Some work to get rich. Others work so they can retire early and enjoy life. In the main, people work to survive, and to support their families. But looking at it from the perspective of eternity, our work, indeed all our activities in this life, must be directed towards saving our souls. We must find our way to Heaven, as St. Joseph did.
"Do not lay up for yourselves treasures on earth, where rust and moth consume, and where thieves break in and steal," says Our Lord, "but lay up for yourselves treasures in heaven, where neither rust nor moth consumes, nor thieves break in and steal. For where thy treasure is, there also will thy heart be" (Matthew 6: 19-21).
But as we look around we find that most people are missing the whole point of life. They give little thought to Heaven, and are in a mad rush towards the precipice of Hell. And this is mostly because they have been given a false assurance of salvation by the conciliar church, which canonizes them already at their funerals, assuring them that "Hell is probably empty."
And what good does it do to have a phony "respect" for the Jews, and the Muslims, and the atheists, if we allow them to slide into Hell by failing to point out to them the way to Heaven, which is through Jesus Christ, "the Way, and the Truth, and the Life"? (John 14:1-6).
Again we are hearing: "Be not afraid!" What? No fear of sin? No fear of judgment? No fear of Hell? We need a good dose of healthy fear - fear of the Lord. Be afraid! Fear for your eternal salvation! Save your soul from Hell! "Work our your salvation with fear and trembling!" as St. Paul says (Philippians 2:12).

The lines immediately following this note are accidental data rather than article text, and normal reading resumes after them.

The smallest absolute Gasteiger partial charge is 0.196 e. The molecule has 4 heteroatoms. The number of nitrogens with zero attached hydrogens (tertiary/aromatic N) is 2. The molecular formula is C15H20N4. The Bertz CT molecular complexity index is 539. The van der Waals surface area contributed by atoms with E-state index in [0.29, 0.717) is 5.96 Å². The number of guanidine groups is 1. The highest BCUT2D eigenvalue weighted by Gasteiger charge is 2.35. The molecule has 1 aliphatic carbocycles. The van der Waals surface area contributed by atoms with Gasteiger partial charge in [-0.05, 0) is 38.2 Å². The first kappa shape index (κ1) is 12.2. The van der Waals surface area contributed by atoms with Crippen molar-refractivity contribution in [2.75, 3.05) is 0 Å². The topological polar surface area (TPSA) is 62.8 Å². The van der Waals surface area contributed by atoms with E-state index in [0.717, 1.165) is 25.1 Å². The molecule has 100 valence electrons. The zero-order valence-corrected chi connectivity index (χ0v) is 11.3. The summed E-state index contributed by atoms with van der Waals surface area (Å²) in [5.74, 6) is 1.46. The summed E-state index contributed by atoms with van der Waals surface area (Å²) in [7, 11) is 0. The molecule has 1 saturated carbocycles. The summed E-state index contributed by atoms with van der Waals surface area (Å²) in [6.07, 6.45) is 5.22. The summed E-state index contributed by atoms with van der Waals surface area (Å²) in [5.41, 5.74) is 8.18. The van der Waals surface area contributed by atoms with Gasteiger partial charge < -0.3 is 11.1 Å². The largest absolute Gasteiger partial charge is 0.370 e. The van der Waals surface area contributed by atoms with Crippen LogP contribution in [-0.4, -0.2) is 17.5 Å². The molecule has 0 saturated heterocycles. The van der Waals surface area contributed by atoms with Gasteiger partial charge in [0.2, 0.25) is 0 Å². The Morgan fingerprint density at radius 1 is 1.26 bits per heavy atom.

Our Savior says: "But I say to you, my friends: Do not be afraid of those who kill the body, and after that have nothing more that they can do. But I will show you whom you shall be afraid of; be afraid of him who, after he has killed, has power to cast into hell. Yes, I say to you, be afraid of him" (Luke 12:4-6).
St. Peter speaks of the God-fearing: "The Lord knows how to deliver the God-fearing from temptation and to reserve the wicked for torment on the day of judgment… For God did not spare the angels when they sinned, but dragged them down by infernal ropes to Tartarus, and delivered them to be tortured and kept in custody for judgment" (2 Peter 2:9;4).
So that we do not lose our way, we go to St. Joseph, of whom St. Teresa of Avila says:
"It seems that to other saints our Lord has given power to help us in only one kind of necessity; but this glorious saint, I know by my own experience, assists us in all kinds of necessities... I only request, for the love of God, that whoever will not believe me will test the truth of what I say, for he will see by experience how great a blessing it is to recommend oneself to this glorious Patriarch and to be devout to him... Whoever wants a master to instruct him how to pray, let him choose this glorious saint for his guide, and he will not lose his way" (St. Teresa of Avila, Autobiography).